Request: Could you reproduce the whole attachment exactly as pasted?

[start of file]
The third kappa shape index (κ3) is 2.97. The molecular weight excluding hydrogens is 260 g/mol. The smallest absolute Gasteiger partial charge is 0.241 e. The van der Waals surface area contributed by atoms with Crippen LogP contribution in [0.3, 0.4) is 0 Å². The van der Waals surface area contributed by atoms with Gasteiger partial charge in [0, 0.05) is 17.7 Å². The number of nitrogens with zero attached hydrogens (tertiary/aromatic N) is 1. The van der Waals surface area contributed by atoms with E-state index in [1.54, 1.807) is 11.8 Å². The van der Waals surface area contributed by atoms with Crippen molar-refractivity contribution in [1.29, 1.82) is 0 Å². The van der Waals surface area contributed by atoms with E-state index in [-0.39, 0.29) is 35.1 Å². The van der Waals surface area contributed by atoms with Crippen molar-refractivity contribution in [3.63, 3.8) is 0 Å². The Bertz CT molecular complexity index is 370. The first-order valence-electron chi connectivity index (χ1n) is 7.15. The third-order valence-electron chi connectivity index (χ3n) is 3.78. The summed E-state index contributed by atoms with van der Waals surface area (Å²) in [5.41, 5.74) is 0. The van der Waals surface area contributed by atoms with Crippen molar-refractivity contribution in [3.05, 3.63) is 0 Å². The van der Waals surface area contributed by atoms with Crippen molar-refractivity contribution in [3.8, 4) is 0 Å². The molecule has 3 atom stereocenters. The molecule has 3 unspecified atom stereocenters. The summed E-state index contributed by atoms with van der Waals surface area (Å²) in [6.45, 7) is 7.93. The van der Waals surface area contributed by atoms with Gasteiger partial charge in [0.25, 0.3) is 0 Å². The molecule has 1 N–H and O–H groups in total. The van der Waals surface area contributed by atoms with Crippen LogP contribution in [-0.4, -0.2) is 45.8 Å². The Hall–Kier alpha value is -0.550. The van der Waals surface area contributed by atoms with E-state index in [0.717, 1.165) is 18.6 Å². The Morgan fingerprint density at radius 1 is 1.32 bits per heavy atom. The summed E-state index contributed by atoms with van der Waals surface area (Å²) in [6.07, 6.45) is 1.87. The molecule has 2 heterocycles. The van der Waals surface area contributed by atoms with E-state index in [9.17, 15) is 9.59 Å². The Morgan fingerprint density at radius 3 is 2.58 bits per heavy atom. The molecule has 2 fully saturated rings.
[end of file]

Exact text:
The third kappa shape index (κ3) is 2.97. The molecular weight excluding hydrogens is 260 g/mol. The smallest absolute Gasteiger partial charge is 0.241 e. The van der Waals surface area contributed by atoms with Crippen LogP contribution in [0.3, 0.4) is 0 Å². The van der Waals surface area contributed by atoms with Gasteiger partial charge in [0, 0.05) is 17.7 Å². The number of nitrogens with zero attached hydrogens (tertiary/aromatic N) is 1. The van der Waals surface area contributed by atoms with E-state index in [1.54, 1.807) is 11.8 Å². The van der Waals surface area contributed by atoms with Crippen molar-refractivity contribution in [1.29, 1.82) is 0 Å². The van der Waals surface area contributed by atoms with E-state index in [-0.39, 0.29) is 35.1 Å². The van der Waals surface area contributed by atoms with Crippen molar-refractivity contribution in [3.63, 3.8) is 0 Å². The Bertz CT molecular complexity index is 370. The first-order valence-electron chi connectivity index (χ1n) is 7.15. The third-order valence-electron chi connectivity index (χ3n) is 3.78. The summed E-state index contributed by atoms with van der Waals surface area (Å²) in [5.41, 5.74) is 0. The van der Waals surface area contributed by atoms with Crippen molar-refractivity contribution in [3.05, 3.63) is 0 Å². The van der Waals surface area contributed by atoms with Crippen molar-refractivity contribution in [3.8, 4) is 0 Å². The molecule has 3 atom stereocenters. The molecule has 3 unspecified atom stereocenters. The summed E-state index contributed by atoms with van der Waals surface area (Å²) in [6.45, 7) is 7.93. The van der Waals surface area contributed by atoms with Gasteiger partial charge in [0.25, 0.3) is 0 Å². The molecule has 1 N–H and O–H groups in total. The van der Waals surface area contributed by atoms with Crippen LogP contribution in [-0.4, -0.2) is 45.8 Å². The Hall–Kier alpha value is -0.550. The van der Waals surface area contributed by atoms with E-state index in [0.717, 1.165) is 18.6 Å². The Morgan fingerprint density at radius 1 is 1.32 bits per heavy atom. The summed E-state index contributed by atoms with van der Waals surface area (Å²) in [6.07, 6.45) is 1.87. The molecule has 2 heterocycles. The van der Waals surface area contributed by atoms with E-state index in [9.17, 15) is 9.59 Å². The Morgan fingerprint density at radius 3 is 2.58 bits per heavy atom. The molecule has 2 fully saturated rings.